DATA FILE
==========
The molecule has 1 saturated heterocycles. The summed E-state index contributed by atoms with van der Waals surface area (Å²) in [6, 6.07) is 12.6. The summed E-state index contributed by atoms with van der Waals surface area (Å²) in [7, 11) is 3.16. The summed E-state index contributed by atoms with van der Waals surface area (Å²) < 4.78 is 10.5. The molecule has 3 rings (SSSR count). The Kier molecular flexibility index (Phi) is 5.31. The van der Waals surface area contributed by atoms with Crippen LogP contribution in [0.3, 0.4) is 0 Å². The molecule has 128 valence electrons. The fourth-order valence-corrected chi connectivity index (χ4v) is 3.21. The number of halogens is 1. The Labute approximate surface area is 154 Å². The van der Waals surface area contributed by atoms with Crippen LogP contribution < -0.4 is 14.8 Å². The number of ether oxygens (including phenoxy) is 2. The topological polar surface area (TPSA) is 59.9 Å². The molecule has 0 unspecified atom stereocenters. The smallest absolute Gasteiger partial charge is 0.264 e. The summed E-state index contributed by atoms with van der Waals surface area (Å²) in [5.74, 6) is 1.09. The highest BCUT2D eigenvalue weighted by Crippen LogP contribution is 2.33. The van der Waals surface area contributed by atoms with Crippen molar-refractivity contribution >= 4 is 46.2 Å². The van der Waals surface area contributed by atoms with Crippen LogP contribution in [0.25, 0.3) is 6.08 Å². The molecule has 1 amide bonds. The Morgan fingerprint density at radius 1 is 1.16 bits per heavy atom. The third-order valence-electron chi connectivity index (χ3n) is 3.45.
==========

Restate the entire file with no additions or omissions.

The molecule has 1 saturated heterocycles. The summed E-state index contributed by atoms with van der Waals surface area (Å²) in [6, 6.07) is 12.6. The summed E-state index contributed by atoms with van der Waals surface area (Å²) in [7, 11) is 3.16. The summed E-state index contributed by atoms with van der Waals surface area (Å²) < 4.78 is 10.5. The molecule has 3 rings (SSSR count). The Kier molecular flexibility index (Phi) is 5.31. The van der Waals surface area contributed by atoms with Crippen LogP contribution in [0.3, 0.4) is 0 Å². The molecule has 128 valence electrons. The fourth-order valence-corrected chi connectivity index (χ4v) is 3.21. The number of halogens is 1. The Labute approximate surface area is 154 Å². The van der Waals surface area contributed by atoms with Crippen LogP contribution < -0.4 is 14.8 Å². The number of ether oxygens (including phenoxy) is 2. The topological polar surface area (TPSA) is 59.9 Å². The molecule has 0 unspecified atom stereocenters. The smallest absolute Gasteiger partial charge is 0.264 e. The summed E-state index contributed by atoms with van der Waals surface area (Å²) in [5.74, 6) is 1.09. The highest BCUT2D eigenvalue weighted by Crippen LogP contribution is 2.33. The van der Waals surface area contributed by atoms with Crippen molar-refractivity contribution >= 4 is 46.2 Å². The van der Waals surface area contributed by atoms with Crippen LogP contribution in [0.25, 0.3) is 6.08 Å². The molecule has 1 amide bonds. The Morgan fingerprint density at radius 1 is 1.16 bits per heavy atom. The third-order valence-electron chi connectivity index (χ3n) is 3.45.